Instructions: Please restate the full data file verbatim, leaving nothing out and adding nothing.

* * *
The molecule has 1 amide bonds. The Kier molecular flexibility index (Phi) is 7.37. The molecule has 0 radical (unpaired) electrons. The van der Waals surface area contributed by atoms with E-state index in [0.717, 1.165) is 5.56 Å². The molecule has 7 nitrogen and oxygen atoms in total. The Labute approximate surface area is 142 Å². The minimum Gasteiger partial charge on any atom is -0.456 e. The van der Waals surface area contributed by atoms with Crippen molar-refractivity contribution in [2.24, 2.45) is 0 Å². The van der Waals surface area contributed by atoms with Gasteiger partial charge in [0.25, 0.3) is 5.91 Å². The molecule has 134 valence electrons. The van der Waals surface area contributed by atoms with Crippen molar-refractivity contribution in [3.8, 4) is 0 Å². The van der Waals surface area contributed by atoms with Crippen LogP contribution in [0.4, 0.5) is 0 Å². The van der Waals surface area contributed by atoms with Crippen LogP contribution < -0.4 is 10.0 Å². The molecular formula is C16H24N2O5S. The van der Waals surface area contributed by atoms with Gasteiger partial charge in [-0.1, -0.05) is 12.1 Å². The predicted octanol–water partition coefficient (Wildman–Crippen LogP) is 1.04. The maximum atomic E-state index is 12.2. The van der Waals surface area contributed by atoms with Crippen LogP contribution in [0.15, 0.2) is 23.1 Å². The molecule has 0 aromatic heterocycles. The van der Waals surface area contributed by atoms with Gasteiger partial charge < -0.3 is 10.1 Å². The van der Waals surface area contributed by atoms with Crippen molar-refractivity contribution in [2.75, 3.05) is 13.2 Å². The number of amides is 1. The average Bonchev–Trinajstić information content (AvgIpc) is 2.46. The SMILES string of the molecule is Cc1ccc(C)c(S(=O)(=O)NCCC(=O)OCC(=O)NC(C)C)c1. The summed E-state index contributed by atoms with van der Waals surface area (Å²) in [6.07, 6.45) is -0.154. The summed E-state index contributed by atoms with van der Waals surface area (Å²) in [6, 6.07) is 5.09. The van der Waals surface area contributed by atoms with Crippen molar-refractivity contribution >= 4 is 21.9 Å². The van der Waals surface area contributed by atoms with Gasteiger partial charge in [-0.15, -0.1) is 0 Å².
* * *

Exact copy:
The molecule has 1 amide bonds. The Kier molecular flexibility index (Phi) is 7.37. The molecule has 0 radical (unpaired) electrons. The van der Waals surface area contributed by atoms with E-state index in [0.717, 1.165) is 5.56 Å². The molecule has 7 nitrogen and oxygen atoms in total. The Labute approximate surface area is 142 Å². The minimum Gasteiger partial charge on any atom is -0.456 e. The van der Waals surface area contributed by atoms with Crippen molar-refractivity contribution in [2.24, 2.45) is 0 Å². The van der Waals surface area contributed by atoms with Gasteiger partial charge in [0.25, 0.3) is 5.91 Å². The molecule has 134 valence electrons. The van der Waals surface area contributed by atoms with Crippen molar-refractivity contribution in [3.8, 4) is 0 Å². The van der Waals surface area contributed by atoms with Crippen LogP contribution in [0.4, 0.5) is 0 Å². The van der Waals surface area contributed by atoms with Crippen LogP contribution < -0.4 is 10.0 Å². The molecular formula is C16H24N2O5S. The van der Waals surface area contributed by atoms with Gasteiger partial charge in [-0.1, -0.05) is 12.1 Å². The predicted octanol–water partition coefficient (Wildman–Crippen LogP) is 1.04. The maximum atomic E-state index is 12.2. The van der Waals surface area contributed by atoms with Crippen LogP contribution in [0.15, 0.2) is 23.1 Å². The molecule has 0 aromatic heterocycles. The van der Waals surface area contributed by atoms with Gasteiger partial charge < -0.3 is 10.1 Å². The van der Waals surface area contributed by atoms with Crippen molar-refractivity contribution in [2.75, 3.05) is 13.2 Å². The number of amides is 1. The average Bonchev–Trinajstić information content (AvgIpc) is 2.46. The SMILES string of the molecule is Cc1ccc(C)c(S(=O)(=O)NCCC(=O)OCC(=O)NC(C)C)c1. The summed E-state index contributed by atoms with van der Waals surface area (Å²) in [6.07, 6.45) is -0.154. The summed E-state index contributed by atoms with van der Waals surface area (Å²) in [6, 6.07) is 5.09. The van der Waals surface area contributed by atoms with Crippen molar-refractivity contribution >= 4 is 21.9 Å². The van der Waals surface area contributed by atoms with Gasteiger partial charge in [-0.15, -0.1) is 0 Å².